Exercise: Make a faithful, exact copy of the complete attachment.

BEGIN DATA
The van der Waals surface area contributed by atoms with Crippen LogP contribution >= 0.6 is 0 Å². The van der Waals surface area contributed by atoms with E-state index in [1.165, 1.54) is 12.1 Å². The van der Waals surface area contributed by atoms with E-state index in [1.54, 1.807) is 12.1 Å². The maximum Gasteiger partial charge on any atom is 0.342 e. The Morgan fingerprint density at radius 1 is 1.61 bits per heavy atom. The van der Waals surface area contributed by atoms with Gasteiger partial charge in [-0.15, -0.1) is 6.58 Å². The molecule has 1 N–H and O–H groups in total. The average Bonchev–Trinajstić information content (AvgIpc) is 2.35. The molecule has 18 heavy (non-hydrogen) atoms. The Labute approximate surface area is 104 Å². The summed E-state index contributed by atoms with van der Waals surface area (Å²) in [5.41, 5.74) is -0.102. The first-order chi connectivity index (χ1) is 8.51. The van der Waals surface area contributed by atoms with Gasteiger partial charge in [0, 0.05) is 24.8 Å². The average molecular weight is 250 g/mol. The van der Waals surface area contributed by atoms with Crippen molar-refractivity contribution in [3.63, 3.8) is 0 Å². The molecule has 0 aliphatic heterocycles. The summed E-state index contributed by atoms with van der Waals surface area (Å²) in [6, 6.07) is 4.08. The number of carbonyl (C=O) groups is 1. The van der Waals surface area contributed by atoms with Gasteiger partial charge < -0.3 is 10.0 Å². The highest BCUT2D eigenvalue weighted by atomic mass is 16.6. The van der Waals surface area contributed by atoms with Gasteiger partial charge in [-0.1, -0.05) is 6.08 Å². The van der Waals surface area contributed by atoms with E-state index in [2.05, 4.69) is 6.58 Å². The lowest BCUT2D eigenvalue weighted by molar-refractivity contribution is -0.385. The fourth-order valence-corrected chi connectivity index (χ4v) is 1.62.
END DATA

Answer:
The van der Waals surface area contributed by atoms with Crippen LogP contribution >= 0.6 is 0 Å². The van der Waals surface area contributed by atoms with E-state index in [1.165, 1.54) is 12.1 Å². The van der Waals surface area contributed by atoms with E-state index in [1.54, 1.807) is 12.1 Å². The maximum Gasteiger partial charge on any atom is 0.342 e. The Morgan fingerprint density at radius 1 is 1.61 bits per heavy atom. The van der Waals surface area contributed by atoms with Gasteiger partial charge in [-0.15, -0.1) is 6.58 Å². The molecule has 1 N–H and O–H groups in total. The average Bonchev–Trinajstić information content (AvgIpc) is 2.35. The molecule has 18 heavy (non-hydrogen) atoms. The Labute approximate surface area is 104 Å². The summed E-state index contributed by atoms with van der Waals surface area (Å²) in [5.41, 5.74) is -0.102. The first-order chi connectivity index (χ1) is 8.51. The van der Waals surface area contributed by atoms with Gasteiger partial charge in [0, 0.05) is 24.8 Å². The average molecular weight is 250 g/mol. The van der Waals surface area contributed by atoms with Crippen molar-refractivity contribution in [3.63, 3.8) is 0 Å². The molecule has 0 aliphatic heterocycles. The summed E-state index contributed by atoms with van der Waals surface area (Å²) in [6, 6.07) is 4.08. The number of carbonyl (C=O) groups is 1. The van der Waals surface area contributed by atoms with Gasteiger partial charge < -0.3 is 10.0 Å². The highest BCUT2D eigenvalue weighted by atomic mass is 16.6. The van der Waals surface area contributed by atoms with Gasteiger partial charge in [-0.1, -0.05) is 6.08 Å². The van der Waals surface area contributed by atoms with E-state index in [2.05, 4.69) is 6.58 Å². The lowest BCUT2D eigenvalue weighted by molar-refractivity contribution is -0.385. The fourth-order valence-corrected chi connectivity index (χ4v) is 1.62.